Economic theory tells us why we should not be surprised that Google, Amazon and Apple decided to pass on higher taxes to consumers through higher prices

After a number of European countries announced new taxes on the revenues of Apple, Amazon, and Google, these companies have decided to raise prices on digitals services instead.

Apple on Tuesday announced a series of adjustments to its App Store fees in various countries as a result.

Included in the list were four countries whose new digital services taxes (DSTs) have prompted Apple to up its fees for developers: France, Italy, the UK, and Turkey.


Google warned UK advertisers on Tuesday that starting in November they will be shouldering the cost of the tax with a “2% DST fee.” It will also start charging additional 5% fees in Austria and Turkey, according to an email sent to advertisers on Tuesday.

“The Regulatory Operating Costs are being added due to significant increases in the complexity and cost of complying with regulations in Turkey. In Austria and the United Kingdom, the DST Fee is driven by the new digital services tax in these countries,” the email, which was shared with Business Insider by a Google spokeswoman, reads.

“Digital service taxes and other regulations increase the cost of digital advertising,” Google’s spokeswoman said, adding that the firm would pay its taxes wherever it operated and would lobby for international tax reform.

Amazon told UK third-party sellers in August their fees would increase by 2% in response to the tax starting September 1.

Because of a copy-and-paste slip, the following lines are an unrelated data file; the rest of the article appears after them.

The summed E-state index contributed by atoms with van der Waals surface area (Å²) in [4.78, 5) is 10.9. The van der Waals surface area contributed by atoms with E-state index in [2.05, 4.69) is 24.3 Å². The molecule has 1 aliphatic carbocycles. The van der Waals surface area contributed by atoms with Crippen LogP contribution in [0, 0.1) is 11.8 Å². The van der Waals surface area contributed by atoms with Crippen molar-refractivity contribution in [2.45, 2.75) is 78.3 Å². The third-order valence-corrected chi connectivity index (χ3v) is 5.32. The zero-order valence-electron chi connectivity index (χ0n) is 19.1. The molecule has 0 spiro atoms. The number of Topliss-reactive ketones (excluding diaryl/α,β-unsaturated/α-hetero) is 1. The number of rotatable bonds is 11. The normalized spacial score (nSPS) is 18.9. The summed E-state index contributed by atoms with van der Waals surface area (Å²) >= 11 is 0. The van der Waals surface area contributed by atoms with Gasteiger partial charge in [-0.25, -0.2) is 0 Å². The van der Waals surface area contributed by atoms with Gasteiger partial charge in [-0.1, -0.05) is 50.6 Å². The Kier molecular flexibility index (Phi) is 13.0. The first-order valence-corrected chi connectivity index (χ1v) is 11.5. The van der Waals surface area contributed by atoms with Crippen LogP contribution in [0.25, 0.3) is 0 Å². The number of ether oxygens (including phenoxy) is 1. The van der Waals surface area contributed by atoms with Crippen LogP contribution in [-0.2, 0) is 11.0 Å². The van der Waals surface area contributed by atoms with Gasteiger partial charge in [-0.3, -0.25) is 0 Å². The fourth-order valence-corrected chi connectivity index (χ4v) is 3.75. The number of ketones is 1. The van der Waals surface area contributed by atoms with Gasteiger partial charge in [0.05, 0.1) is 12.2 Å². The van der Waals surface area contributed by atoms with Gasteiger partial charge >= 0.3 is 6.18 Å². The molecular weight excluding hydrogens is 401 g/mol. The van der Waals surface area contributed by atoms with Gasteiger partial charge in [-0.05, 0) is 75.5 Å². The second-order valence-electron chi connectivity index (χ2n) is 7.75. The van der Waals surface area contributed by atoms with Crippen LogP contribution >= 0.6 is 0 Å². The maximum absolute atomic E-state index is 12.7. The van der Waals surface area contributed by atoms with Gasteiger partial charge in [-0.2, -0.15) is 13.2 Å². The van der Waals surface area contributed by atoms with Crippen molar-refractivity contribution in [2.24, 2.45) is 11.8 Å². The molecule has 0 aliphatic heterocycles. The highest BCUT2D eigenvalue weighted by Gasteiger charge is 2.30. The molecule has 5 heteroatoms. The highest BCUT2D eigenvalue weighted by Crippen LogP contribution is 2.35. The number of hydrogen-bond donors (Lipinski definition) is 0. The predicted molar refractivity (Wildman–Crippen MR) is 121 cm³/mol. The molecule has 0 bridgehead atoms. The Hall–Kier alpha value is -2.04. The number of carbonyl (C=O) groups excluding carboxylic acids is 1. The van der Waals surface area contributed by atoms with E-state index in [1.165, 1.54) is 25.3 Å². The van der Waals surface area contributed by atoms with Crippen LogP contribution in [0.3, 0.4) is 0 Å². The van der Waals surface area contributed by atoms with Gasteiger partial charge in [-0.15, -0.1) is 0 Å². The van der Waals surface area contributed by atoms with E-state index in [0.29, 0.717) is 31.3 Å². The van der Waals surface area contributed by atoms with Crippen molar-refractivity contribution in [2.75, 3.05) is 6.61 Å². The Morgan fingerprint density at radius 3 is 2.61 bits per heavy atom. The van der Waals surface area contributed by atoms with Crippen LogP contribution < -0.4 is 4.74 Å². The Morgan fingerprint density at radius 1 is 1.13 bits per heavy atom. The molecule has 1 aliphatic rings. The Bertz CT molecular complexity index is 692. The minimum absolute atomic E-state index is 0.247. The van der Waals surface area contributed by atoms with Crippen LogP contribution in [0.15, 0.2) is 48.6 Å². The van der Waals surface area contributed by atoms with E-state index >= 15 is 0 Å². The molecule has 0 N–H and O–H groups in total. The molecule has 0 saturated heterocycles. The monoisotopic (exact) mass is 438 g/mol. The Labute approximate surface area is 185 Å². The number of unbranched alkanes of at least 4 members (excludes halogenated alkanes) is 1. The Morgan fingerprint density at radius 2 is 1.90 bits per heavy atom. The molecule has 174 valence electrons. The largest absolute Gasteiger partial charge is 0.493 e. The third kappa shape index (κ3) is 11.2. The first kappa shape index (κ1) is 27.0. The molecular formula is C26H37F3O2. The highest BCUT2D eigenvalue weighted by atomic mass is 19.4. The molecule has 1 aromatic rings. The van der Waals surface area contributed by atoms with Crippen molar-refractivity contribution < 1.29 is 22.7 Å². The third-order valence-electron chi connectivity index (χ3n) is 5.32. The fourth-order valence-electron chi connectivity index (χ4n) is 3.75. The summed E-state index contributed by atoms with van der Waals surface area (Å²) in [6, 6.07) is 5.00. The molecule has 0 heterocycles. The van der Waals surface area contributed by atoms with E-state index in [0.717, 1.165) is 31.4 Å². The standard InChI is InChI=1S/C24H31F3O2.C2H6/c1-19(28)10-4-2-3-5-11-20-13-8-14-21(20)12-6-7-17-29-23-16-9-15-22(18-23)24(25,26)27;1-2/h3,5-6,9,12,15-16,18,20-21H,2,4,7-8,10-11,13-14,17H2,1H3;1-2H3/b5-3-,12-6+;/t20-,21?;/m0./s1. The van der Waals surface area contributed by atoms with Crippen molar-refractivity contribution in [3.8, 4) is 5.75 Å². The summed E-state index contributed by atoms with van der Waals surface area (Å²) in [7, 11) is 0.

An Amazon spokesman told Business Insider the company held off on raising its fees until the legislation for the UK’s tax was passed.

Here is why this should not be surprising

When it comes to who ultimately bears the burden of corporate tax, the answer depends on how responsive demand is to price changes, also known as price elasticity of demand. When demand is inelastic (graph 1), a unit increase (decrease) in price results in a less than a unit decrease (increase) in quantity demanded. In this case, corporations have more wiggle room to raise prices before they can start to see demand for their goods go down. So they usually pass the majority of the tax or the entire tax to consumers through higher prices.

On the other hand, if demand is elastic (graph 2), that is a unit increase (decrease) in price results in more than a unit decrease (increase) in quantity demanded, corporations are warier of raising prices. Therefore they tend to leave prices the same or increase them just slightly when taxes are raised. Corporations in this case tend to bear the majority or entire burden of a tax increase. The level of elasticity for a particular good determines how the tax burden (incidence) will be shared between a seller and consumer.

Apple, Google, and Amazon are big companies, whose services are constantly in high demand. For as long as this holds true, economic theory dictates that these corporations will likely respond to higher taxes by raising prices.